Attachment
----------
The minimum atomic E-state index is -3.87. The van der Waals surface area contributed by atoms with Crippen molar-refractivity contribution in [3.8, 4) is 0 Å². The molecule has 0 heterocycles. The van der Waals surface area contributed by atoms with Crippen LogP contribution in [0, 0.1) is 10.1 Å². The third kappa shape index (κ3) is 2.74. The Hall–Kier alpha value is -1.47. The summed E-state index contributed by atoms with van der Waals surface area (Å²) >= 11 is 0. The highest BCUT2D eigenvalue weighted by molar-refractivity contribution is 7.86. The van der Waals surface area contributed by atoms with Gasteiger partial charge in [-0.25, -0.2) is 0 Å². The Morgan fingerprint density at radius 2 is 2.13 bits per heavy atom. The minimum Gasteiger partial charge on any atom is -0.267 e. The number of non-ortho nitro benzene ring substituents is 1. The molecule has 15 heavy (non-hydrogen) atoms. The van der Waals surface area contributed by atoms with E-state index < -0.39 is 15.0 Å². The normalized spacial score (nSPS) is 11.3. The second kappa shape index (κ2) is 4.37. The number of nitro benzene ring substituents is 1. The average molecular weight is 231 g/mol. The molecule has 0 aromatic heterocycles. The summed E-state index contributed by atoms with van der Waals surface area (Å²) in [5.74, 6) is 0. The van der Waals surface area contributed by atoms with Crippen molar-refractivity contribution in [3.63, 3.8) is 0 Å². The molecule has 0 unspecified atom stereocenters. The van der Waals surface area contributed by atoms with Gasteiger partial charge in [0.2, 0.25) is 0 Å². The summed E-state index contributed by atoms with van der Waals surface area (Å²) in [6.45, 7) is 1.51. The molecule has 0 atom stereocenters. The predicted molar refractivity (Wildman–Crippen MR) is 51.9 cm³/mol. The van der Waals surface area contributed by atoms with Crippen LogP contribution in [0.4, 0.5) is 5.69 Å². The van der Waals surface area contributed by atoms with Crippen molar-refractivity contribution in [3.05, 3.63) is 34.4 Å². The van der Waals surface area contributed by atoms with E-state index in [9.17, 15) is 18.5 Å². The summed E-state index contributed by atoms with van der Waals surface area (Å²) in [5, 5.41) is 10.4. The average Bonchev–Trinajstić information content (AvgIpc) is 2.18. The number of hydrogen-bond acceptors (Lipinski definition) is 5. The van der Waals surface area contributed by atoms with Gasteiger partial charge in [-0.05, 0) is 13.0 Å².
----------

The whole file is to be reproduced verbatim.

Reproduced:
The minimum atomic E-state index is -3.87. The van der Waals surface area contributed by atoms with Crippen molar-refractivity contribution in [3.8, 4) is 0 Å². The molecule has 0 heterocycles. The van der Waals surface area contributed by atoms with Crippen LogP contribution in [0, 0.1) is 10.1 Å². The third kappa shape index (κ3) is 2.74. The Hall–Kier alpha value is -1.47. The summed E-state index contributed by atoms with van der Waals surface area (Å²) >= 11 is 0. The highest BCUT2D eigenvalue weighted by molar-refractivity contribution is 7.86. The van der Waals surface area contributed by atoms with Gasteiger partial charge in [-0.25, -0.2) is 0 Å². The Morgan fingerprint density at radius 2 is 2.13 bits per heavy atom. The minimum Gasteiger partial charge on any atom is -0.267 e. The number of non-ortho nitro benzene ring substituents is 1. The molecule has 15 heavy (non-hydrogen) atoms. The van der Waals surface area contributed by atoms with E-state index < -0.39 is 15.0 Å². The normalized spacial score (nSPS) is 11.3. The second kappa shape index (κ2) is 4.37. The number of nitro benzene ring substituents is 1. The average molecular weight is 231 g/mol. The molecule has 0 aromatic heterocycles. The summed E-state index contributed by atoms with van der Waals surface area (Å²) in [5.74, 6) is 0. The van der Waals surface area contributed by atoms with Crippen molar-refractivity contribution in [3.63, 3.8) is 0 Å². The molecule has 0 unspecified atom stereocenters. The van der Waals surface area contributed by atoms with Gasteiger partial charge in [0.2, 0.25) is 0 Å². The summed E-state index contributed by atoms with van der Waals surface area (Å²) in [6.45, 7) is 1.51. The molecule has 0 atom stereocenters. The predicted molar refractivity (Wildman–Crippen MR) is 51.9 cm³/mol. The van der Waals surface area contributed by atoms with Crippen LogP contribution in [0.4, 0.5) is 5.69 Å². The van der Waals surface area contributed by atoms with Crippen molar-refractivity contribution in [3.05, 3.63) is 34.4 Å². The van der Waals surface area contributed by atoms with E-state index in [9.17, 15) is 18.5 Å². The summed E-state index contributed by atoms with van der Waals surface area (Å²) in [5, 5.41) is 10.4. The average Bonchev–Trinajstić information content (AvgIpc) is 2.18. The number of hydrogen-bond acceptors (Lipinski definition) is 5. The van der Waals surface area contributed by atoms with Gasteiger partial charge in [-0.05, 0) is 13.0 Å².